The highly variable conditions in the Earth-related space environment, including the Sun, the interplanetary medium and the coupled magnetosphere-ionosphere-atmosphere system, are collectively known as space weather. In the recent past we have experienced that space weather influences the performance and reliability of space- and ground-based technological systems. Although several technological impacts of space weather had been known for some time, it was not before the 1990s that their significance increased dramatically and their severity became apparent. Furthermore, an increasing susceptibility of spacecraft systems to space weather disturbances has been noticed, presumably due to "softer" designs of electronic components, reduction in subsystem sizes, and increases in performance demands. On the ground side, previously unidentified effects of space weather on power grids have been discovered recently.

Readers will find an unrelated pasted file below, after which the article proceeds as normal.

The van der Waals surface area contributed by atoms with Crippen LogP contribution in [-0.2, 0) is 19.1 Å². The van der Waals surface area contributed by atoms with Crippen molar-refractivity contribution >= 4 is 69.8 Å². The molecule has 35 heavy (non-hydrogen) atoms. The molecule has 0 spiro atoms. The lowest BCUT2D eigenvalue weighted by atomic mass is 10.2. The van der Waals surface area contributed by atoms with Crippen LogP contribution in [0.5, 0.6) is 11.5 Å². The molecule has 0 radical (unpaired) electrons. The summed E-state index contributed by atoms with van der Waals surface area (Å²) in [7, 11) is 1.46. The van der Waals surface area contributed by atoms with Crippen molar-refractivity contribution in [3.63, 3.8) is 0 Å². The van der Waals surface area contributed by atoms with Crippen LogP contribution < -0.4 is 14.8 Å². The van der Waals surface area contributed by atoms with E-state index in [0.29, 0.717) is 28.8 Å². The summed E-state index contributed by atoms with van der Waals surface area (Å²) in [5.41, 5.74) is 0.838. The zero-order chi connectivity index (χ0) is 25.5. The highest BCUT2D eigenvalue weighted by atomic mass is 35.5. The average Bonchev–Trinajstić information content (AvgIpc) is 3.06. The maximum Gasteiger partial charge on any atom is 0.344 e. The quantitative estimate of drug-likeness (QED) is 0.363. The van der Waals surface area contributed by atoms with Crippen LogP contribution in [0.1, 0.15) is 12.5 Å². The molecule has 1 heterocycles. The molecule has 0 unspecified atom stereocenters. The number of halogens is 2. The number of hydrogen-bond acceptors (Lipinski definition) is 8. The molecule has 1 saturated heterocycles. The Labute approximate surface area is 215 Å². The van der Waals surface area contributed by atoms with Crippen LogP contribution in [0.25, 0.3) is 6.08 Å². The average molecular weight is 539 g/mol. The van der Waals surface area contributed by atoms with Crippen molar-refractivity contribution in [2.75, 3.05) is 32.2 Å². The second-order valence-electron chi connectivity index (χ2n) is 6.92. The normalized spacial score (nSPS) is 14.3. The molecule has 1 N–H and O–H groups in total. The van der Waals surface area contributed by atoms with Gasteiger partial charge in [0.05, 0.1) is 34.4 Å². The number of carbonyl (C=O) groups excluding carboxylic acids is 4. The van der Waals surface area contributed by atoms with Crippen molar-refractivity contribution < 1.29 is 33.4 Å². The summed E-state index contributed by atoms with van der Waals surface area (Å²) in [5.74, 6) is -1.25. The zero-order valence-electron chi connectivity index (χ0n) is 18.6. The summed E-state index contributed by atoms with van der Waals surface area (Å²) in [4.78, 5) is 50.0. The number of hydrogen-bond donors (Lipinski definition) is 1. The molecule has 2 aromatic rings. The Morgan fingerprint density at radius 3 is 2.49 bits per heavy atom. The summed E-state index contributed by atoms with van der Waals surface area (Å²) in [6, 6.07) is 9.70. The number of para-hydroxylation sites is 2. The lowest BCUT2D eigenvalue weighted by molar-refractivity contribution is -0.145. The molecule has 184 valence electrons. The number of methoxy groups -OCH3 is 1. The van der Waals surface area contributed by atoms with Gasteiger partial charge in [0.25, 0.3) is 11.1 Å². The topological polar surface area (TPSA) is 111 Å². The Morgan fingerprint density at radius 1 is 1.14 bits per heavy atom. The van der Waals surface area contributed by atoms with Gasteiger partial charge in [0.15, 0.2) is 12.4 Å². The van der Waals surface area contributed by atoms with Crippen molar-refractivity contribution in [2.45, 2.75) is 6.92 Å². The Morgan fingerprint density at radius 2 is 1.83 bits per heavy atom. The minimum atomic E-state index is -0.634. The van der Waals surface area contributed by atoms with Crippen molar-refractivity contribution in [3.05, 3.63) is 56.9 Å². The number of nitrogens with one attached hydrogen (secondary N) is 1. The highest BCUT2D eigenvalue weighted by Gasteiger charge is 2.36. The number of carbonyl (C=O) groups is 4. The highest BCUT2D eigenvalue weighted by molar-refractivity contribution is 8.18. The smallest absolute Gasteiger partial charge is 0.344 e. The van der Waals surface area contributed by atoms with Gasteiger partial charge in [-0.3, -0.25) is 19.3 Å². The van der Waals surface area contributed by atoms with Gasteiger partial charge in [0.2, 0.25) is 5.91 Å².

The 17 chapters of this book provide an update of the existing knowledge on dynamic physical processes at the Sun, the interplanetary space and the geospace, as well as thorough reviews of the major mechanisms in which space weather disturbances influence technological systems. The book moreover reports recent advances in monitoring and predicting space weather and its impacts on technology systems and introduces new tools and methods for accurate predictions of space weather disturbances.
Target audience:
researchers, teachers and students in space physics and space-related engineering, electric power and space communication technology community, astronomers, non-specialist physicists and engineers.

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